When faced with time constraints, one option is to say, Just tell me what I have to do. One response to this question is to develop guidelines which try to translate a complex concept into a simple set of tasks. In this case, guidelines were developed at the NGOs head office and then presented to senior field staff for implementation in their project sites. However, producing guidelines may be counterproductive. For example, in the research areas the Country Director had insisted on notice boards being put up in the communities because this was suggested in the guidelines and had worked well in projects in Kenya. But because illiteracy rates were very high, the information on the notice boards was largely useless to the community. When asked how they received information from the NGO, all the interviewees cited public meetings. They only acknowledged the notice boards if asked directly and then admitted that very few could read them. Given these difficulties, it is hardly surprising that some staff found it difficult to accurately describe how to be accountable to the community.
The challenges facing NGO staff are one thing, but do the measures taken by NGOs constitute accountability as far as the members of the community are concerned? The research included discussions with groups and individuals from the Dinka Malual tribe in the two project areas, but was not restricted to recipients of the assistance. Because of the complexity involved in translating accountability, the main themes that were explored included the information received, the mechanisms for feedback, the relationship between the NGO and the community and perceptions of the aid and services provided.
Without exception, participants said that they were happy with the interaction between themselves and the NGO. Up to now, our relationship with [the NGO] is okay, said a group of elders. Similarly, most interviewees said that they felt free to raise issues at any time. According to one man, [The NGO] respects us just as we respect them. However, a number of incidents during the period of the research appeared to contradict these statements. For example, when local traders disagreed with the NGOs decision to award a tender to local farmers instead of them, they arrested two local staff members and threatened the NGO. This was despite being given the opportunity to discuss the decision at a meeting held for that purpose. It took over a week to resolve the problem; during that time, the chief made the following statement in one of the research interviews: [The NGO] are like friends to us they come and help us in our homes just like a friend does. Therefore I cannot allow you to be mistreated. This statement seems to demonstrate that, while NGO staff felt mistreated by the traders, the community had a different perspective. For them, this was a way of indirectly communicating.
Other similar incidents indicated that the community was reluctant to express issues directly. One local staff member explained that this was because they did not want to cause problems between the community and the NGO. This is understandable. Until the late 1990s, NGOs provided virtually the only economy in South Sudan, and they still wield significant economic power today. As one interviewee said, theyre not going to upset the donor because [the NGO is] the donor and if they say the wrong thing to [the NGO], maybe money wont come. In this particular case, it is difficult to see how accountability could work. Certainly, if people feel reluctant to raise an issue directly with an NGO, they are unlikely to view information sharing and feedback (or complaints) mechanisms as a form of accountability.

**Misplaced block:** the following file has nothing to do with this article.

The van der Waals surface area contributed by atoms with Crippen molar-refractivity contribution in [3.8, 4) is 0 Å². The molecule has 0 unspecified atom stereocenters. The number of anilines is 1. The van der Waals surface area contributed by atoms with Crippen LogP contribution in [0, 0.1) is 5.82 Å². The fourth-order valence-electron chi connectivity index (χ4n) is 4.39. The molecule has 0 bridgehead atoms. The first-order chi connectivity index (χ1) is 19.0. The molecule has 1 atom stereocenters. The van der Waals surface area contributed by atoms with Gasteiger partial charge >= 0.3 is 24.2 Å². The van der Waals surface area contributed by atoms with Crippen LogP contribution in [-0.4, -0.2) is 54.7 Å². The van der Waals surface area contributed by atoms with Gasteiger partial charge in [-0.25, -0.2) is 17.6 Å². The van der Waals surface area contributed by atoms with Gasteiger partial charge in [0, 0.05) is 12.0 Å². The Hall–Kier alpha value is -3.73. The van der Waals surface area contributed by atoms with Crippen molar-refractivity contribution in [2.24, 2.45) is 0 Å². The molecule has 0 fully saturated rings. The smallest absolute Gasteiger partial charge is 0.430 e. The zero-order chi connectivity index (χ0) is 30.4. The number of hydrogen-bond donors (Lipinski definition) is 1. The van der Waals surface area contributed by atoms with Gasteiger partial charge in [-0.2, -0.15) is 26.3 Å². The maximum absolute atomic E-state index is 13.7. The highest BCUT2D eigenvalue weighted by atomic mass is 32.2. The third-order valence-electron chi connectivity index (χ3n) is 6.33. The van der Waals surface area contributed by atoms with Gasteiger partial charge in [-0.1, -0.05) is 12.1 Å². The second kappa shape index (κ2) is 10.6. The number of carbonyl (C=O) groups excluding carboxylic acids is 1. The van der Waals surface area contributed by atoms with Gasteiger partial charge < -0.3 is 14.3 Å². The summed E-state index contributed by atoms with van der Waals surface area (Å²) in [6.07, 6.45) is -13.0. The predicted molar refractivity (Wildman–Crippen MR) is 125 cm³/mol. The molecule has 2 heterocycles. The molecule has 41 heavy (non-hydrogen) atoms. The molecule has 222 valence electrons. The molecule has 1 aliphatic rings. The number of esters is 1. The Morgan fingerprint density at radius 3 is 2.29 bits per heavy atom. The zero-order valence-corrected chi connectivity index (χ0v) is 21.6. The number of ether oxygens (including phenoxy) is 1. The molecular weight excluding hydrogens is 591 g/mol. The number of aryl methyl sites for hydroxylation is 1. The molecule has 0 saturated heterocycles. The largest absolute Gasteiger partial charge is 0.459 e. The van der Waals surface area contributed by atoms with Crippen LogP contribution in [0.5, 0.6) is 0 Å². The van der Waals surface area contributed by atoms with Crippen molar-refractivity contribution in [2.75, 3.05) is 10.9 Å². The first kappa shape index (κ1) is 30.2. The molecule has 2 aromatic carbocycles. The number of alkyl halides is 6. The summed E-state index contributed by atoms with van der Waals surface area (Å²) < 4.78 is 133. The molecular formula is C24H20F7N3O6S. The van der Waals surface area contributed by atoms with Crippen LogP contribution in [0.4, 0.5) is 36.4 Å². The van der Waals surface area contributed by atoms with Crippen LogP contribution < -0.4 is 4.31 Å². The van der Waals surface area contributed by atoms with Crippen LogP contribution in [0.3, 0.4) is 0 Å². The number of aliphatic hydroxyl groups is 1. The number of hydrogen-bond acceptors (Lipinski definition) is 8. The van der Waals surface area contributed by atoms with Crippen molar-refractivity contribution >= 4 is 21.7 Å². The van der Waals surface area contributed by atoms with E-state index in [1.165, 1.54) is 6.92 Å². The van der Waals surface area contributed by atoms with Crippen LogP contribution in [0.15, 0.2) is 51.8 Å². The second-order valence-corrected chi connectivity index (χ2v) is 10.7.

Personal relationships are fundamental in South Sudans Dinka culture. As one local staff member said, people relate to and respect individuals, not organisations. Staff turnover, which remains high, can adversely affect engagement in such cases. This was reflected in the communitys reaction when a new manager was appointed in one of the research sites. The former manager had been in position for three years and had developed a good rapport with the community. When the new manager came in, people felt uncomfortable with the change. Even though only one staff member had changed, they said that the NGO had gone across the river and left them behind, a euphemism for division or a lack of harmony.
Quality of the services provided
Community members were asked whether services had improved after accountability mechanisms had been implemented. Respondents consistently cited an increase in the number of services as an improvement. While in the literature accountability is often linked to quality, what constitutes quality is subjective. For the beneficiaries interviewed, quality was equated with an increase in the quantity of inputs and services; for humanitarian actors, quality is usually about achieving technical excellence and adhering to standards, codes and principles.
The findings of the research did not show a clear link between the implementation of accountability mechanisms and the quality of the services delivered. While the accountability mechanisms provided the community with information, and avenues for feedback and complaints ensured that responses were given, the community did not link these to improvements in services.
The growing acceptance of the HAP standards indicates the willingness of NGOs to do better. It is natural that the profile of accountability should have been raised since it is linked with improvements in performance. But accountability is complex, and that complexity has not been given sufficient consideration. As a result, in some contexts what is called accountability to recipients of assistance is really not that at all. The volume of literature from other sectors is considerable, yet many NGOs continue to do things like put up notice boards in illiterate communities. Is that because we are too busy to learn from others, or because the mechanisms of accountability are really for us, our supporters and our donors, and not for communities after all?
Karyn Beattie is an independent consultant.